Cohn recounted toward the end of the book something McCarthy had told him toward the end of his life. “I felt like a coward at the censure hearings,” the senator had said. “I had to sit there and take it. They back you into a corner and you have to do one of two things. You jump off a roof or you try to stand up like a man to fight your way out. I lost without fighting.” And Cohn, judging by the way he lived the rest of his life, decided he would never let that happen to him. He would not give in. He would not back down. He would not admit wrongs or regrets. He would attack when attacked, and he would never, ever stop.

Some of McCarthy’s closest friends, according to Arthur Herman in his book on McCarthy, came to believe “that Cohn had been Iago to McCarthy’s Othello.” And Cohn was, in the end, as attorney Arthur Liman put it in his memoirs, “shrewder and considerably meaner than his boss. McCarthy may have had a bully’s instinct for weakness and fear in others, and a con man’s instincts for improvisation and publicity, but he was a lazy demagogue. Cohn did the work. Both of them loved publicity, but Cohn loved the hunt for its own sake.”

Cohn met Trump in the early ‘70s—and quickly became the most important person in his life. There are other pivotal, enduring influences, of course. His father. His mother. Mischievous political strategist and Richard Nixon devotee Roger Stone. But there is only one Roy Cohn. From Cohn’s combative representation of Trump and his father when the Department of Justice sued them in 1973 for racial bias in the rentals of their outer-borough apartments … to Trump’s tax-abatement-abetted, career-launching conversion of the Commodore Hotel into the Grand Hyatt by Grand Central Station … to the name-making project of Trump Tower and the additional public subsidies it got through appeals … to the countless introductions to New York City’s somebodies … Trump simply could not have done what he did without the connections and machinations of Cohn. He was a peerless fixer who had plucked from the playbook of McCarthy to add to his own talents and vacuities to create his own dark-arts persona, the single degree of separation, the sole, taut line, between one of America’s most reprehensible politicians and its 45th president.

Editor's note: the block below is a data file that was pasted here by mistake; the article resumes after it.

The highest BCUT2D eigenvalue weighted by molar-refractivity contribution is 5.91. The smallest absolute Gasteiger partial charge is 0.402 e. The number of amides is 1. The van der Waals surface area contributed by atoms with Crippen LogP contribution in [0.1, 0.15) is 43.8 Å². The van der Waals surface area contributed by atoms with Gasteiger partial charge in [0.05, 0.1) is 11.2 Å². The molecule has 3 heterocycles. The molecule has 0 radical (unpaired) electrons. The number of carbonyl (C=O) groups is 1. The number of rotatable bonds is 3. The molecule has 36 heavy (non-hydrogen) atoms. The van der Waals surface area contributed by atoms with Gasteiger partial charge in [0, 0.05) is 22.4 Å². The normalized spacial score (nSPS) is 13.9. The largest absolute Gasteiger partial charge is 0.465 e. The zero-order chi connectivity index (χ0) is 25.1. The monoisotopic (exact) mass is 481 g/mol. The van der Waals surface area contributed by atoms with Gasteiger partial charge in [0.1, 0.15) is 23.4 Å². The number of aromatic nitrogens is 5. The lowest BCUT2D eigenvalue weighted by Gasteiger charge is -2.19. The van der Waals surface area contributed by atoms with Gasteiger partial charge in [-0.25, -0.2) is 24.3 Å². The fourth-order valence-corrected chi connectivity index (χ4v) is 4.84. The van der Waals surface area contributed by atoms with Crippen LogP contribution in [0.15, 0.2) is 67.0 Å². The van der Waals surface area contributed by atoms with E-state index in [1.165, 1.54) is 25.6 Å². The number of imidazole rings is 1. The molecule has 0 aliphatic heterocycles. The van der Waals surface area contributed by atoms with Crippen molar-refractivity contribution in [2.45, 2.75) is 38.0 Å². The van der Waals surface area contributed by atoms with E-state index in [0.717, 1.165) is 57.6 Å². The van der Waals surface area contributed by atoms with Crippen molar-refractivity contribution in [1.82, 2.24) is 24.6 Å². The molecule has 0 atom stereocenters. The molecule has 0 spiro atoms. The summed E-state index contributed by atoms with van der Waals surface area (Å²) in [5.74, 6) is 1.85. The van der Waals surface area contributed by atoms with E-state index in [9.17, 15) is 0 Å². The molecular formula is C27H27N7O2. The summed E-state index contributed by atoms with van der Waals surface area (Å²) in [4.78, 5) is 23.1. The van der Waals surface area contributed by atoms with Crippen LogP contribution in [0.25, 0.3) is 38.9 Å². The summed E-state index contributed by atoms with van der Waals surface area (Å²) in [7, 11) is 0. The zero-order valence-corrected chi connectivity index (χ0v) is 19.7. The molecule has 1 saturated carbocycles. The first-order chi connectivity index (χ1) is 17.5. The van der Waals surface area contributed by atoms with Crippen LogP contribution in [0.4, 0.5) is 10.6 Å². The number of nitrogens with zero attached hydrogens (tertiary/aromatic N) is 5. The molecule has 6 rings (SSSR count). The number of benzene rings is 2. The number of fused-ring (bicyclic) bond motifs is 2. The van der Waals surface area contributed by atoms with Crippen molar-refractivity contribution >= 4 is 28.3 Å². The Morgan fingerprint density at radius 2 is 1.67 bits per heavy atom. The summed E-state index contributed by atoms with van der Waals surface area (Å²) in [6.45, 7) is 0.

Cohn never stopped talking about McCarthy.

He never stopped touting him.

“He knew he had power, because he could engender fear in his opponents,” Cohn said in an interview with Penthouse in 1981.

“I think up and down middle America, when you get away from the hotbeds of liberalism like New York and Washington, I find Senator McCarthy is held in very high esteem,” he said to a reporter from the Associated Press in 1983.

“I never worked for a better man or a greater cause. … he sizzled up the American landscape like nobody before and nobody since,” Cohn said in his autobiography, which came out in 1988, two years after he died from AIDS, the result of the decadent homosexual lifestyle he denied to the end, and a year after his avid protégé gave his first political speech and released The Art of the Deal, and nearly three decades before 62,984,825 people in this country voted the way that they did, putting into the Oval Office a president who on Sunday on Twitter railed yet again about a “Rigged Witch Hunt” and said Mueller “and his gang” “make Joseph McCarthy look like a baby,” trying to tar the special counsel with the disrepute of a man his most trusted advisor learned from and admired.

Pompeo hails possible ceasefire in Afghanistan

Secretary of State Mike Pompeo on Sunday hailed the possibility of a brief ceasefire in Afghanistan, saying it is "time for peace" in the country where U.S. troops continue to fight in the longest-running war in American history.

"The United States welcomes the announcement by the Afghan government of a ceasefire conditioned on Taliban participation," Pompeo said in a statement. "The United States supports President Ghani’s offer for comprehensive negotiations on a mutually agreed agenda."

Afghan President Ashraf Ghani announced on Sunday plans for a three-month ceasefire in honor of the Muslim Eid al-Adha holiday. According to a Reuters report, the Taliban provisionally accepted an agreement for a four-day truce and pledged to release hundreds of prisoners in a show of goodwill.

Pompeo stressed that there are no "obstacles to talks" and that the U.S. stands ready to broker discussions between Ghani’s government and the Taliban, the militant organization the U.S. sought to oust from power for providing shelter to al Qaeda before the Sept. 11, 2001 attacks.

Last year, President Donald Trump said that instead of going with his "original instinct" to withdraw U.S. forces, he would keep troops in Afghanistan, where they have been for nearly 17 years.

But NBC News reported on Friday that Trump is showing increasing interest in a plan to privatize the war, which has been promoted by Erik Prince, who founded the private military company formerly known as Blackwater.

Michael Cohen’s attorney says he’s talking to lawyer who brought down Nixon